GRE Reading Comprehension

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Source: BOOST

Paule Marshall's Brown Girl, Brownstones (1959) was a landmark in the depiction of female characters in Black American literature. Marshall avoided the oppressed and tragic heroine in conflict with White society that had been typical of the protest novels of the early twentieth century. Like her immediate predecessors, Zora Neale Hurston and Gwendolyn Brooks, she focused her novel on an ordinary Black woman's search for identity within the context of a Black community. But Marshall extended the analysis of Black female characters begun by Hurston and Brooks by depicting her heroine's development in terms of the relationship between her Barbadian American parents, and by exploring how male and female roles were defined by their immigrant culture, which in turn was influenced by the materialism of White America, By placing characters within a wider cultural context, Marshall attacked racial and sexual stereotypes and paved the way for explorations of race, class, and gender in the novels of the 1970's.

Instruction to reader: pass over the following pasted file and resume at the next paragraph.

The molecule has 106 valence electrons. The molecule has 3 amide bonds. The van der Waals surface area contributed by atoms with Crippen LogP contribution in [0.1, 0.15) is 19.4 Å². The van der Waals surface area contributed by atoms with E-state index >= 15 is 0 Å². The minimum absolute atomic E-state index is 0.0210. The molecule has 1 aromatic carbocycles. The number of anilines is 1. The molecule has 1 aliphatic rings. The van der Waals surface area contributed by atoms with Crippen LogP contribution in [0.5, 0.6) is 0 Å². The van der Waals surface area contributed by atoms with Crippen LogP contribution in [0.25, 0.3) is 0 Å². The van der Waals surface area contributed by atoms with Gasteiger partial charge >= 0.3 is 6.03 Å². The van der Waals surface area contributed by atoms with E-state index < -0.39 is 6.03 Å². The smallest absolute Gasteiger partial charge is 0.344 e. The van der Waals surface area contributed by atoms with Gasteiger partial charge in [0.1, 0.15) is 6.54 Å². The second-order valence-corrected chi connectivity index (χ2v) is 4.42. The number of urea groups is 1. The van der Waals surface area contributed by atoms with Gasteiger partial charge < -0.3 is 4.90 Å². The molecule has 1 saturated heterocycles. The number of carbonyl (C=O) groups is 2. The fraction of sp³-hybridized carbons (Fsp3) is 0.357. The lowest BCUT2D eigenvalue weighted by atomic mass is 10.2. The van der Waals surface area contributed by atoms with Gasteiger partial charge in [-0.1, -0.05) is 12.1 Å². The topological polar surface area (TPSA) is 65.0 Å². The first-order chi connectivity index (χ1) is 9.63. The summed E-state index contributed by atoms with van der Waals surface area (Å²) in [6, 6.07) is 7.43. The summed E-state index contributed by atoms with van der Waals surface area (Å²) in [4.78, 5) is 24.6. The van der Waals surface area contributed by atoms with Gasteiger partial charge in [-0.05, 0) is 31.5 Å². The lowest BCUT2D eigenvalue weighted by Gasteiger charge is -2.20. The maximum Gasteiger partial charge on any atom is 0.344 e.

Question List: 1 2 3 4

The passage is primarily concerned with

  • A comparing the works of three Black American authors
  • B describing common themes in Black American literature
  • C discussing an important work in Black American literature
  • D providing insights about Black American literature in the early twentieth century
  • E Providing historical information about the writing of Black American novels in the second half the twentieth century

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